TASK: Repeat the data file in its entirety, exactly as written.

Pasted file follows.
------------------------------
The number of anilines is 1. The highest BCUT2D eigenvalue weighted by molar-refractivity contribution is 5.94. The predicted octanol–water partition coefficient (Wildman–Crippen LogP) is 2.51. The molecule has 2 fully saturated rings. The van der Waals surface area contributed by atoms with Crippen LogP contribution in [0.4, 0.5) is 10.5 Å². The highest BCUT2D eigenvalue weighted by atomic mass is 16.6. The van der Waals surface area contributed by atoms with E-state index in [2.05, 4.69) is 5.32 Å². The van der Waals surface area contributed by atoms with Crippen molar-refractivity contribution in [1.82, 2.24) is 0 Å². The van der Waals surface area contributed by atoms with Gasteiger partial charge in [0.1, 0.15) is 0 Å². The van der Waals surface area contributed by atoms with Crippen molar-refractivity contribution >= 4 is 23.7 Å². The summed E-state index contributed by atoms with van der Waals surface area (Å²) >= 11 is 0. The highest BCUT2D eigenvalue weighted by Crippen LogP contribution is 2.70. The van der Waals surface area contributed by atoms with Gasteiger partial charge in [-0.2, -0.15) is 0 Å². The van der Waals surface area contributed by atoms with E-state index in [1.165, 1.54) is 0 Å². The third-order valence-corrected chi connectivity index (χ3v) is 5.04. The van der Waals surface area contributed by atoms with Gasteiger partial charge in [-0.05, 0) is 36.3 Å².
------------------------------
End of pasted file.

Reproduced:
The number of anilines is 1. The highest BCUT2D eigenvalue weighted by molar-refractivity contribution is 5.94. The predicted octanol–water partition coefficient (Wildman–Crippen LogP) is 2.51. The molecule has 2 fully saturated rings. The van der Waals surface area contributed by atoms with Crippen LogP contribution in [0.4, 0.5) is 10.5 Å². The highest BCUT2D eigenvalue weighted by atomic mass is 16.6. The van der Waals surface area contributed by atoms with E-state index in [2.05, 4.69) is 5.32 Å². The van der Waals surface area contributed by atoms with Crippen molar-refractivity contribution in [1.82, 2.24) is 0 Å². The van der Waals surface area contributed by atoms with Gasteiger partial charge in [0.1, 0.15) is 0 Å². The van der Waals surface area contributed by atoms with Crippen molar-refractivity contribution >= 4 is 23.7 Å². The summed E-state index contributed by atoms with van der Waals surface area (Å²) >= 11 is 0. The highest BCUT2D eigenvalue weighted by Crippen LogP contribution is 2.70. The van der Waals surface area contributed by atoms with Gasteiger partial charge in [-0.2, -0.15) is 0 Å². The van der Waals surface area contributed by atoms with E-state index in [1.165, 1.54) is 0 Å². The third-order valence-corrected chi connectivity index (χ3v) is 5.04. The van der Waals surface area contributed by atoms with Gasteiger partial charge in [-0.05, 0) is 36.3 Å².